Attention all owners of good boys around Colorado: A bill introduced this month in the state Senate would make it easier for you to bring your dog onto restaurant patios.
Senate Bill 20-078 outlines rules for restaurants looking to cater to dogs and their owners. If it’s passed, restaurants can still choose to allow dogs, or not, moving forward.
“This isn’t just the ‘dogs run amok’ bill, it’s ‘good dogs on good patios,’” Sen. Kerry Donovan, who introduced the bill along with Rep. Alec Garnett, told The Denver Post.
“Colorado loves their dogs, so it seemed like it was valuable to make (the law) clear,” she added. “If you want to have some furry friends on your patio, you can go for it if you follow the rules.”
If passed, the new Colorado law would be permissive, meaning businesses can choose to opt in. And it would include guidelines for restaurants looking to allow furry friends outside but on-premise.
Those guidelines include where a dog may sit or lay on a patio (on the ground), where food should be prepared if dogs are allowed (nowhere near the animals) and where pets can roam when they’re patronizing a restaurant (nowhere; they have to be on leashes or in carriers).
If made into law, it would likely take effect by late summer or early fall, just in time for the tail-end of patio season.
Donovan says she wants businesses to have more guidance “when trying to comply with the law while reflecting the values of their community.”
“The state is largely silent on the issue,” she added, “which leads to confusion of whether it’s allowed or not allowed.”
While the state’s food code does prohibit dogs from entering restaurant patios, a variance enacted last summer allows businesses to stray provided they meet certain conditions and work with their local governments for approval.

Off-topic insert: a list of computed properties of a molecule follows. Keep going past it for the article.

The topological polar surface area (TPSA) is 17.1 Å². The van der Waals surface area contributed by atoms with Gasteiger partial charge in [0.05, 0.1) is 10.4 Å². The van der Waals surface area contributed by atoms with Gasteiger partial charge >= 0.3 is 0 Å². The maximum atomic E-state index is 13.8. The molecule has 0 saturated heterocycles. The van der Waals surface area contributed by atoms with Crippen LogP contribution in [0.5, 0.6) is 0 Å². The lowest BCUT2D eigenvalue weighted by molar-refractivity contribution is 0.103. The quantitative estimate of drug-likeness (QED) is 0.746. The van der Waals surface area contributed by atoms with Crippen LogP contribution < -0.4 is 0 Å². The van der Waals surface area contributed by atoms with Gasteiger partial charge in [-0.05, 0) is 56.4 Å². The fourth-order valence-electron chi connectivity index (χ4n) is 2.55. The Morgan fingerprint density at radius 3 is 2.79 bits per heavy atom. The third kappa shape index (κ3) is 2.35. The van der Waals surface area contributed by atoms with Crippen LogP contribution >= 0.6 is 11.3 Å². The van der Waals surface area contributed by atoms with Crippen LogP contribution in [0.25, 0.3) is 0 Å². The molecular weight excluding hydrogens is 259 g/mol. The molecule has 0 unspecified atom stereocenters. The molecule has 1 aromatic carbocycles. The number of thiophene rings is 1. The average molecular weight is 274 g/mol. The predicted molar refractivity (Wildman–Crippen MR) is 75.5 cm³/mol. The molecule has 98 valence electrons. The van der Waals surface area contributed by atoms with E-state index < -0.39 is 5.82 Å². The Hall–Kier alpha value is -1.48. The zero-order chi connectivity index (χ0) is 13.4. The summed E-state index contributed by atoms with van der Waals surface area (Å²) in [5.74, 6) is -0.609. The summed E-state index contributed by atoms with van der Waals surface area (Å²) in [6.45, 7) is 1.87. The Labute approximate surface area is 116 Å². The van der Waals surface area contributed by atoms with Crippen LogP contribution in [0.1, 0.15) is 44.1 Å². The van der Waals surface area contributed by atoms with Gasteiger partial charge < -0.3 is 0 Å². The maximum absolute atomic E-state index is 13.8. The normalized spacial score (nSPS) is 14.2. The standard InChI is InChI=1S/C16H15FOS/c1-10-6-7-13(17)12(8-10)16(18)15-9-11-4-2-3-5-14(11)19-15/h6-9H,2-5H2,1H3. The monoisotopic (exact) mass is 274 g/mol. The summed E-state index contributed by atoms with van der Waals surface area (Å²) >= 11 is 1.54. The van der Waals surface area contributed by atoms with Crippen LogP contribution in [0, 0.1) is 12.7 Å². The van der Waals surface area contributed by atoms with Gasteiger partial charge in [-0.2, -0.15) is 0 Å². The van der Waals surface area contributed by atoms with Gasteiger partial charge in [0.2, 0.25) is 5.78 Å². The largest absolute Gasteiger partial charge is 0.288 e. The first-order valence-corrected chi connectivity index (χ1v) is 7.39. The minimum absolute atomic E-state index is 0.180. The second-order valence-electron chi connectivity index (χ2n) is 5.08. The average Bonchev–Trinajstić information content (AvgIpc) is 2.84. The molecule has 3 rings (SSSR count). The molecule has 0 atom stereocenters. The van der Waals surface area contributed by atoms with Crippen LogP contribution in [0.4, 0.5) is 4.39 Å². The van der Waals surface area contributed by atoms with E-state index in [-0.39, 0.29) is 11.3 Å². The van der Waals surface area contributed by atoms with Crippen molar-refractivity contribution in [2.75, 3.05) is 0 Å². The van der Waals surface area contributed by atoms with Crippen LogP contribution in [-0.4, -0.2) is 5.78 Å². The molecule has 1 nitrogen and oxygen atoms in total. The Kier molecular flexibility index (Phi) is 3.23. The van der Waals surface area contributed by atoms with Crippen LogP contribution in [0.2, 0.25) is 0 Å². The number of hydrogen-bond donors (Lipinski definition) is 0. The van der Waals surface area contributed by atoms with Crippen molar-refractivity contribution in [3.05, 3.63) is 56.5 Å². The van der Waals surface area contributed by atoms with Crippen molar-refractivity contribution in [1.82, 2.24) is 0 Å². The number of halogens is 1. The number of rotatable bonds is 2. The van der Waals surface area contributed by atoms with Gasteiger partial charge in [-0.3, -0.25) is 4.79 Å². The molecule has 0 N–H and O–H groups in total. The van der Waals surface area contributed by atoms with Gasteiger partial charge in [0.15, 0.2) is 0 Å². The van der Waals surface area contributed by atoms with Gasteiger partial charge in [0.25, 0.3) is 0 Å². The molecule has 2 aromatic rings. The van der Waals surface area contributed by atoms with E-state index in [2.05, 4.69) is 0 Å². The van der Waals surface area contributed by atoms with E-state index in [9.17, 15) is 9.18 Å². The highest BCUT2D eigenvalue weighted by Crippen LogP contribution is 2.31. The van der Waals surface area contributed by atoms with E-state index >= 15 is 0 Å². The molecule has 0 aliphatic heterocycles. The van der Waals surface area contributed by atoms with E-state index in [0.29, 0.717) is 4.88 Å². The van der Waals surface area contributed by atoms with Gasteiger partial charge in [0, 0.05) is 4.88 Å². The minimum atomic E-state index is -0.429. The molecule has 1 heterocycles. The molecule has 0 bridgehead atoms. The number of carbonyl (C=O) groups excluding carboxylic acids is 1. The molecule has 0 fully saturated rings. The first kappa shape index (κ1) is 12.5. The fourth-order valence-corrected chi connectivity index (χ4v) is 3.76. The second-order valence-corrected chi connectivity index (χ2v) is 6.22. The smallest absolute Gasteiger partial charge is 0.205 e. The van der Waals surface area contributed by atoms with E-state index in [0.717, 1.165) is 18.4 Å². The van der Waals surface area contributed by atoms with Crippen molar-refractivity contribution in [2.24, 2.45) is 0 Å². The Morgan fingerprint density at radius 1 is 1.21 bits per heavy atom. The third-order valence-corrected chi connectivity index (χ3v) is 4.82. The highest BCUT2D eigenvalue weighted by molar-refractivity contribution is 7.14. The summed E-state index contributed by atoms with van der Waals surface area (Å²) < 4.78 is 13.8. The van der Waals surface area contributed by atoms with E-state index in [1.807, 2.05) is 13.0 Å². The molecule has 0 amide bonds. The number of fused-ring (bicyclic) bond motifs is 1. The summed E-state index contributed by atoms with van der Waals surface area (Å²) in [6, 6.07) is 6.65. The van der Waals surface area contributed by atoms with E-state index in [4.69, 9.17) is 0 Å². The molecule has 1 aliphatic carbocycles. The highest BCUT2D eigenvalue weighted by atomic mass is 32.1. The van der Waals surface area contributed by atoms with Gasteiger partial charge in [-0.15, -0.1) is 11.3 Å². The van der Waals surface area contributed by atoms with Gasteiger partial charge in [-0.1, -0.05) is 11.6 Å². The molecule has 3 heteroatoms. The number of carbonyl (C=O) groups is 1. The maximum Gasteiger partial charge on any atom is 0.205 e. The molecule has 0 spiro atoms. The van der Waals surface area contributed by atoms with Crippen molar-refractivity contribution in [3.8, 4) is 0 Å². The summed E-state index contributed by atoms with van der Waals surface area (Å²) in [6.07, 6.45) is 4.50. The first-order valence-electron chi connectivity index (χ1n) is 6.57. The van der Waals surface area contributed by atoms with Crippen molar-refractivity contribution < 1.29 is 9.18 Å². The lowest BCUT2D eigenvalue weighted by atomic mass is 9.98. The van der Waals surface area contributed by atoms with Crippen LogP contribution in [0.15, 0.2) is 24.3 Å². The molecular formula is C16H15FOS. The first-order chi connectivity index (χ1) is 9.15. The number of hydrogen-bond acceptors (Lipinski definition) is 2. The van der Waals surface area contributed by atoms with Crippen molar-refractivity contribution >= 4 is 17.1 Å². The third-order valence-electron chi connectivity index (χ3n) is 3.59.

In 2014, the city of Denver enacted clear rules for restaurants interested in allowing dogs on their patios.
Businesses must provide street or sidewalk patio entrances for customers with animals, they have to post signs where dogs are allowed, and, in the case of larger patios, need to offer non-dog-friendly seating as well, with clear boundaries.
Patios smaller than 400 square feet can only allow dogs where there is no wait-service.
“I think most people take us up on this (law),” Abby Davidson, the city’s food safety and cannabis program manager, told The Denver Post. “Especially the neighborhood places do this and do this well.”
While Denver doesn’t keep a list of all its dog-approved restaurant patios, the city and the state both receive a ton of requests from business owners, according to Davidson and Troy Huffman with the Colorado Dept. of Public Health & Environment. Now the trend might extend further.
“I am a dog owner, and I come from a community where dogs are absolutely members of the family and part of the social fabric,” Donovan said. “It seems like a good step to take.”
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